Biker Dog’s Daring Act Leaves People on Freeway Asking for More!

Venus Upadhayaya
By Venus Upadhayaya
January 21, 2019Trendingshare
Biker Dog’s Daring Act Leaves People on Freeway Asking for More!
Riders on freeways were surprised watching dog bikers. Few recent posts on Twitter have gone viral. (brooke_harris18/Twitter)

Dogs have special abilities and there’s evidence to prove it. A few recent Twitter videos of dogs riding with their human parents have made this point.

Twitter user, ohdangitskaelyn tweeted a video on Wednesday, that showed a dog riding pillion on a speeding motorcycle on a Las Vegas freeway. “My mom saw this on the freeway today…,” she tweeted.

The video had been watched 1.62 million times as of Jan. 21, and the biker dog is identified as Sox. His Instagram profile says, “Inspiring Dog Lovers to do More with Their Dogs! Sox the Motorcycle Riding Husky Traveling the World with his Hooman. 59,000 Miles Ridden Over 6 Years.”

Americans live with 70 million dogs and 74 million cats according to The Humane Society. And 90 percent of Americans consider cats and dogs to be family members while 80 percent would risk their lives for them.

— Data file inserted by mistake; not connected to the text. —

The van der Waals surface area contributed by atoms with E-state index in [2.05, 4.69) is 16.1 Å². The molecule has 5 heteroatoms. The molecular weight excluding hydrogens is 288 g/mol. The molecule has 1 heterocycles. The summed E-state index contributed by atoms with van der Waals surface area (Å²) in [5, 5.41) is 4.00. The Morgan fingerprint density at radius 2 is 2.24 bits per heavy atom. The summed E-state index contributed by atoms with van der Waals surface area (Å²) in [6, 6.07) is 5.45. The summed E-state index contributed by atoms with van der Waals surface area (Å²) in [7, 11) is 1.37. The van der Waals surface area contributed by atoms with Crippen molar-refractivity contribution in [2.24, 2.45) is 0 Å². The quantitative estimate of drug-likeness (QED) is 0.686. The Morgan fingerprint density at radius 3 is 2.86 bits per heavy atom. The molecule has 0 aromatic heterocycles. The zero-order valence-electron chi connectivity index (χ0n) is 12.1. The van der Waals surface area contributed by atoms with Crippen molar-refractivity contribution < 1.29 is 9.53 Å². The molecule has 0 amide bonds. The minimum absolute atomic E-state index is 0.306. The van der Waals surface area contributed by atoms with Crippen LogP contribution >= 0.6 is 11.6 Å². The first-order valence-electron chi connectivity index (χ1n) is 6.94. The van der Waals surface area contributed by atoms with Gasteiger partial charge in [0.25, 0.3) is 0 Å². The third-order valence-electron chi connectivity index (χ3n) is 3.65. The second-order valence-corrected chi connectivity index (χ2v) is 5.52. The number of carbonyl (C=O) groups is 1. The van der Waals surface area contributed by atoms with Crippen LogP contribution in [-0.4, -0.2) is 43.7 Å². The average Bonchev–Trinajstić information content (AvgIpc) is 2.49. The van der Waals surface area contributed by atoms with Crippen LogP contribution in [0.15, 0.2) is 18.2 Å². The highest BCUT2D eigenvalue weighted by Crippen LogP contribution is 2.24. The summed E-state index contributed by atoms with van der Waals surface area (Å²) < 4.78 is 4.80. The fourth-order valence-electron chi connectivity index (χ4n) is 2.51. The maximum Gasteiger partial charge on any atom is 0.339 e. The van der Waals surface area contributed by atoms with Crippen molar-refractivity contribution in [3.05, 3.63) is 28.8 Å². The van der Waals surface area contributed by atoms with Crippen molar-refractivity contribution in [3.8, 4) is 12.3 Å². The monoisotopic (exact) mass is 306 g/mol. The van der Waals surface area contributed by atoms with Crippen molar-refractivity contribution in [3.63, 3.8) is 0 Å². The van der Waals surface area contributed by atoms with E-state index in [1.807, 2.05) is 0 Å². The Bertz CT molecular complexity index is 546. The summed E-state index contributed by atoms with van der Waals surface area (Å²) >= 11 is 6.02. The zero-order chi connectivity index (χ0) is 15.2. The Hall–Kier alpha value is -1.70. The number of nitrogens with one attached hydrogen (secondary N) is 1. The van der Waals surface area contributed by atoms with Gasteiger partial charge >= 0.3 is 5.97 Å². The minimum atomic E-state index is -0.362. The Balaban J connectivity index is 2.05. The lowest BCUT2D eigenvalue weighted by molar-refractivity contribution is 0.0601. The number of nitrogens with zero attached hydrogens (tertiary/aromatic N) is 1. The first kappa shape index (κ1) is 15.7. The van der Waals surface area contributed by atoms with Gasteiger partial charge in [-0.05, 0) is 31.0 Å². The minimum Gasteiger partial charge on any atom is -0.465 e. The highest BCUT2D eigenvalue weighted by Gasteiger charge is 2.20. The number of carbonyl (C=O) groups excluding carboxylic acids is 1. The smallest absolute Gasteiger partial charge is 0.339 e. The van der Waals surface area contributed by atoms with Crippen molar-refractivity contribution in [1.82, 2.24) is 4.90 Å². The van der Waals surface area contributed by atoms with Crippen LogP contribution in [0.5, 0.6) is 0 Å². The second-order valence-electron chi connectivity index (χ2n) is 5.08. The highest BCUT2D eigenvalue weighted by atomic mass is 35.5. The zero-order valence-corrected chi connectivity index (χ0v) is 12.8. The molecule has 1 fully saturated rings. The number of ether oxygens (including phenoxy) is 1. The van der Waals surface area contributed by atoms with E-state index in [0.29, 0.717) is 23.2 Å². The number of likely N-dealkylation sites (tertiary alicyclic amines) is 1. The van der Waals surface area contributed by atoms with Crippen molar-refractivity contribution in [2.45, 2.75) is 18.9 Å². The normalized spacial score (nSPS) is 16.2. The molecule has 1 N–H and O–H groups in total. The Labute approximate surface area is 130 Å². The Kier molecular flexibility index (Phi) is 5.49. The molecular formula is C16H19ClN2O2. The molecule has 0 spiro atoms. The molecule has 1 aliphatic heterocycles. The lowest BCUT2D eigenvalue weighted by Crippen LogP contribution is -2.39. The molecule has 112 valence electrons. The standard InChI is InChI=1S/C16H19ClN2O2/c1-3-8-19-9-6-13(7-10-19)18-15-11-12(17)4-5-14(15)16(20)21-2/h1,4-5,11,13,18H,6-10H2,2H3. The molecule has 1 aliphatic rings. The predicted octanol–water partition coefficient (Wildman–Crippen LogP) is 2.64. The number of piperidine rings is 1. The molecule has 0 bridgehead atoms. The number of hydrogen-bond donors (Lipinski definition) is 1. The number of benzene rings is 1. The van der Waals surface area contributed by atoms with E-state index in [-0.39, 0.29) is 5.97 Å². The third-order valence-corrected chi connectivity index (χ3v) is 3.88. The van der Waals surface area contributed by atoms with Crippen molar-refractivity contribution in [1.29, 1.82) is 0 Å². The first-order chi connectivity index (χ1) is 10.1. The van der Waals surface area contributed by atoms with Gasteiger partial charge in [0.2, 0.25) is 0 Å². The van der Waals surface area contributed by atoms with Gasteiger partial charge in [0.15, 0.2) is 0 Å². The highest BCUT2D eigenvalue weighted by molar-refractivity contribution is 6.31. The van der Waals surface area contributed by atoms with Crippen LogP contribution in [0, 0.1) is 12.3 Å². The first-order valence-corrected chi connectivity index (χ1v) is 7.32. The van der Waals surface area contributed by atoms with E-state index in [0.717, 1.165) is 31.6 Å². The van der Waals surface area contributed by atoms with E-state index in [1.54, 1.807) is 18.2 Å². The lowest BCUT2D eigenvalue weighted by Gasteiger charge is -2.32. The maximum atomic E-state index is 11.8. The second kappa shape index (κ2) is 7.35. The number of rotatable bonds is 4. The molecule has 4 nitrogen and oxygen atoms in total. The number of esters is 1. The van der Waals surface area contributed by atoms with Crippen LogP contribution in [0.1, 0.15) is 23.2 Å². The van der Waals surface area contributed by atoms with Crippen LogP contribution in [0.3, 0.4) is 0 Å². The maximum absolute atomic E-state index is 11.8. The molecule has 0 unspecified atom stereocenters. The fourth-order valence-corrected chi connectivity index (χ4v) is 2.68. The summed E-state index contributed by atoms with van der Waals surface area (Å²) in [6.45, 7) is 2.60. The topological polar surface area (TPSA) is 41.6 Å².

No wonder pet owners like to do things with their loved family members, and consider their dogs to be equal partners in adventure—in this case, motorcycle riding.

“There have been a lot of big discoveries … Dogs are very distinctly different from us genetically, but psychologically, they are more like us,” Dr. Brian Hare, professor of cognitive neuroscience at Duke University, told Business Insider.

However these dogs manage to balance on speeding bikes as seen in these videos sure is hard to believe. They sure are highly trained dogs.

There are other daily buddies who have learned to ride along to the market. Twitter is full of many such adorable posts.

If the ability to ride was not impressive enough, there are other reports to prove how capable dogs can be. Dogs can learn new words the way kids do, according to Business Insider.

A dog named Rico, learned more than 200 different words, mostly the names of toys. Hare told Business Insider that Rico was using the same language skills that children use, a process called “fast-mapping,” or inference. Another dog called Chaser had learned about 1,000 words by the same process.

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